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Warwick PhD student enables the launch of a global webinar series for young scholars

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Warwick PhD student enables the launch of a global webinar series for young scholars

As conferences worldwide have been cancelled in the wake of Covid-19 and due to stringent lockdown measures, Economics PhD student Ivan Yotzov has co-organised a series of online webinars for young economists with the assistance of colleagues from the Monash-Warwick Alliance and Monash SoDa Laboratories.

Due to the virus epidemic, opportunities for presenting research have become fewer, with PhDs and Post-Doctoral fellows being disproportionately affected. The Applied Young Economist Webinar (AYEW) is a series which aims to provide PhD students and Post-Doctoral researchers with a platform where they can present their work, connect with colleagues worldwide, and receive feedback.

The motivation for creating the webinar series came from PhD candidate Ashani Amarasinghe of Monash University through a conversation with her supervisor, Assoc. Professor Paul Raschky. She discovered that there were plenty of webinars available for senior academics and economists but could not find any for junior researchers.

Originally, her idea was to reach out to these junior researchers in Australia in universities across the country, which resulted in a fantastic uptake and positive response. Ashani then decided to expand the series to the Europe/US east coast time zones, and approached Professor Sascha Becker, who not long ago moved to Monash University from the Department of Economics at the University of Warwick.

Sascha recommended his co-author and Warwick PhD student, Ivan Yotzov, who was pleased to get involved and took charge of scheduling the webinars for the European/US East Coast edition which occurs on Wednesdays of each week. With editions for both the European/US east coast and Australasia/US west coast time zones, AYEW is accessible to almost everyone in the world.

"The Applied Young Economist Webinar is a unique opportunity to build on an alliance between two world-class universities located in two different hemispheres and time zones. Ivan's entrepreneurial spirit was the key to make it happen." - Professor Sascha Becker.

Ivan commented, “I was very happy to become involved with the AYEW series and help set up an edition for the European/US east coast time zones. Many of my friends and colleagues (including myself) have had to cancel research trips, presentations, and conferences this year. By providing a platform for young researchers to continue presenting their work, AYEW makes great strides to filling this gap.”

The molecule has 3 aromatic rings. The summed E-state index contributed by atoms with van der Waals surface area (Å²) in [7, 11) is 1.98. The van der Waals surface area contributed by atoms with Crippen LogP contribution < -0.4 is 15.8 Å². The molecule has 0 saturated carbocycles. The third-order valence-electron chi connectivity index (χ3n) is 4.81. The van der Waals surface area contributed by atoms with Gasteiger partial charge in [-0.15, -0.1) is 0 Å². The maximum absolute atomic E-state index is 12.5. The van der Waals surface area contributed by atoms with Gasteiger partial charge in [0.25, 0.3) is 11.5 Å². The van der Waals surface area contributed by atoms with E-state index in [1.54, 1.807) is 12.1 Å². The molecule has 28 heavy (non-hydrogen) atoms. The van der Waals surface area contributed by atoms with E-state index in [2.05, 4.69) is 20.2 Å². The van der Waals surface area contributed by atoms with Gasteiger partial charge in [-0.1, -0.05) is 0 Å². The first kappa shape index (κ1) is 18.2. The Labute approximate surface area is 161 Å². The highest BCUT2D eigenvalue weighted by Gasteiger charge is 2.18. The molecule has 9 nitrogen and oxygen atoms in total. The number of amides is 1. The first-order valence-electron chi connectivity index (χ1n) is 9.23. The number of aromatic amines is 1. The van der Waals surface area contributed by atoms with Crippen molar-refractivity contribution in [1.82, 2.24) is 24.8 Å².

The first webinar of the series took place in April (22 April for the Australasia/US West Coast edition and 29 April for the Europe/US East Coast edition) and since then has seen a growth in popularity and numbers of participants. Ivan and the team are seeing 30-40 participants every week and have over 400 people registered on their mailing list. The European/US East Coast edition is fully booked until the end of November 2020.

After receiving submissions, Ivan and Ashani screen the papers for quality, and make a schedule of presentations which reflects diversity in terms of institutions, speakers, and research topics. So far the series has had speakers from many different institutions, including: Australian National University, Hertie School, University of Western Australia, Bank of Mexico, Oxford, Universitat Pompeu Fabra, and Monash University. Upcoming talks will feature Paris School of Economics, Pittsburgh, Tilburg, the Graduate Institute Geneva, and others.

Some of the past speakers have commented on the success of the webinar series so far:

David Escamilla-Guerrero (Oxford) stated: "At the AYEW, I received insightful comments on my job market paper from scholars from all over the world. It is a very well attended venue where promising young economists present innovative research on policy-relevant topics."

Caterina Rho (Bank of Mexico) had this to say: “My experience was positive! A very well organized seminar, with a good number of participants. I got some interesting questions and also feedback from a PhD student working on the same topics. I think that it was a useful experience to me, and I am happy that someone else found it interesting too. I recommend to participate, especially because there are not so many occasions to present one's work during this health emergency.”

About the Applied Young Economist Webinar Series